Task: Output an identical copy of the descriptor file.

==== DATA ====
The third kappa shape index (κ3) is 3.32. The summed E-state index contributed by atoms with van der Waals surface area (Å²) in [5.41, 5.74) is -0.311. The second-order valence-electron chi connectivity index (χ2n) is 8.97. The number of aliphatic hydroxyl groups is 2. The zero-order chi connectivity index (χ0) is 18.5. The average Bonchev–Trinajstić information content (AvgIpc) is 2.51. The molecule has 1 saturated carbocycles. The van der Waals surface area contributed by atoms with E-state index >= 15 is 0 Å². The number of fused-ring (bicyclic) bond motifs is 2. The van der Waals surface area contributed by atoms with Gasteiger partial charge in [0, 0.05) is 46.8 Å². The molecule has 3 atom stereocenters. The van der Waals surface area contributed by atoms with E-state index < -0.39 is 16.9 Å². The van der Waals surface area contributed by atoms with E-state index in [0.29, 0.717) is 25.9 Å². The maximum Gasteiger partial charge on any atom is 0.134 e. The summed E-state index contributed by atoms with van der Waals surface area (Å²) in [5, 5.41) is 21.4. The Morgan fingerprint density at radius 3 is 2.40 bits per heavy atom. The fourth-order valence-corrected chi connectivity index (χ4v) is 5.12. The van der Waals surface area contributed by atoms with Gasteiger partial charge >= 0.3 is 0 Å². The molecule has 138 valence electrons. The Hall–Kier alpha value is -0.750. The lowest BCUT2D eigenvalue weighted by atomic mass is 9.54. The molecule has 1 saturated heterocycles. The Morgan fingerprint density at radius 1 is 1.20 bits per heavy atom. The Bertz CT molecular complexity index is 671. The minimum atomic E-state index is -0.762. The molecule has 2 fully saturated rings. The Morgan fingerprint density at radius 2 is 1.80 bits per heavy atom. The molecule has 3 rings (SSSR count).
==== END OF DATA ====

The third kappa shape index (κ3) is 3.32. The summed E-state index contributed by atoms with van der Waals surface area (Å²) in [5.41, 5.74) is -0.311. The second-order valence-electron chi connectivity index (χ2n) is 8.97. The number of aliphatic hydroxyl groups is 2. The zero-order chi connectivity index (χ0) is 18.5. The average Bonchev–Trinajstić information content (AvgIpc) is 2.51. The molecule has 1 saturated carbocycles. The van der Waals surface area contributed by atoms with E-state index >= 15 is 0 Å². The number of fused-ring (bicyclic) bond motifs is 2. The van der Waals surface area contributed by atoms with Gasteiger partial charge in [0, 0.05) is 46.8 Å². The molecule has 3 atom stereocenters. The van der Waals surface area contributed by atoms with E-state index < -0.39 is 16.9 Å². The van der Waals surface area contributed by atoms with E-state index in [0.29, 0.717) is 25.9 Å². The maximum Gasteiger partial charge on any atom is 0.134 e. The summed E-state index contributed by atoms with van der Waals surface area (Å²) in [5, 5.41) is 21.4. The Morgan fingerprint density at radius 3 is 2.40 bits per heavy atom. The fourth-order valence-corrected chi connectivity index (χ4v) is 5.12. The van der Waals surface area contributed by atoms with Gasteiger partial charge >= 0.3 is 0 Å². The molecule has 138 valence electrons. The Hall–Kier alpha value is -0.750. The lowest BCUT2D eigenvalue weighted by atomic mass is 9.54. The molecule has 1 saturated heterocycles. The Morgan fingerprint density at radius 1 is 1.20 bits per heavy atom. The Bertz CT molecular complexity index is 671. The minimum atomic E-state index is -0.762. The molecule has 2 fully saturated rings. The Morgan fingerprint density at radius 2 is 1.80 bits per heavy atom. The molecule has 3 rings (SSSR count).